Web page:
Newsletter & Blog


Just to remind you, the full list of the seven categories of challenges listed in the ENISA report and faced by SMEs, are:


  • Low cybersecurity awareness of the personnel.
  • Inadequate protection of critical and sensitive information.
  • Lack of budget.
  • Lack of ICT cybersecurity specialists.
  • Lack of suitable cybersecurity guidelines specific to SMEs.
  • Shadow IT, i.e. shift of work in ICT environment out of SME’s control.
  • Low management support.


So what do we mean by shadow IT?  Well, this is very much related to the shift in working patterns that have emerged during the pandemic, particularly working from home.  Many employers have seen a distinct advantage in the reduction of costs that this brings with it and whilst some remain unconvinced, many are already starting to adopt a hybrid approach with a mix of home and office based working.

Doing this quickly out of necessity produced several issues.  Many SMEs simply did not have the budget to start buying laptops and/or tablets for remote working and didn’t want their desktop PCs taken to employees homes.  As a result they were left with no choice but to allow their staff to use their personal devices to work remotely.

What was known in the corporate world as BYOD (bring your own device), was somewhat hurriedly introduced into many companies during the pandemic, without much thought being given to policies and processes required to keep company data safe.  In the larger companies where this has been allowed for some time, there are very strict rules surrounding it, requiring these personal devices to have the same or similar levels of protection as equipment owned by the company.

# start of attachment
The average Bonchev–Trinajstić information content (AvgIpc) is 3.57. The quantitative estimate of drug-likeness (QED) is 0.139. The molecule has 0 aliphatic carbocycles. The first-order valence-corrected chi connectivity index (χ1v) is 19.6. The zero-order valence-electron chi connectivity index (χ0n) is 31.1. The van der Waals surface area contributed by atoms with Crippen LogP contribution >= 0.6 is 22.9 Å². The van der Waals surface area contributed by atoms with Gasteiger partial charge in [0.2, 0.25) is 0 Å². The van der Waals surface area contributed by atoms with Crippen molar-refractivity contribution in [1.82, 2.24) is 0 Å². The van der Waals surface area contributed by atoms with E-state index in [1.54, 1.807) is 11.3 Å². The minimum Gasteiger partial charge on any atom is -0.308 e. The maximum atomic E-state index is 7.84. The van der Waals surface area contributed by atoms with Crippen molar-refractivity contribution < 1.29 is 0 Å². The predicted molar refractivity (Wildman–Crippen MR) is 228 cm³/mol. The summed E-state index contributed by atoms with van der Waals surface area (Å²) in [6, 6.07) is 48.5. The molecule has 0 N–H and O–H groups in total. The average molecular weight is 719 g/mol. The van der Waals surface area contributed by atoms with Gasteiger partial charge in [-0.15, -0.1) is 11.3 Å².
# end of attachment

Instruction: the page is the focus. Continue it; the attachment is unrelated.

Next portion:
Of course, in addition to staff using their own personal devices for business purposes they are also accessing the internet, and therefore corporate systems and data, from their own home networks. In many cases, these home networks are using consumer grade technology for items such as broadband connectivity and wireless networks, which may not be as secure as the business level technology employed by the SME in its own network. Compounding the use of these potentially less secure home networks is the issue that these home networks are also shared with others within the house. The devices others in the household use could pose an additional security threat to the SME’s systems as they may not be configured in a secure manner. In effect, the COVID19 Pandemic has extended the SME’s network perimeter from the locations associated with the SME’s business premises, to the homes of all its employees.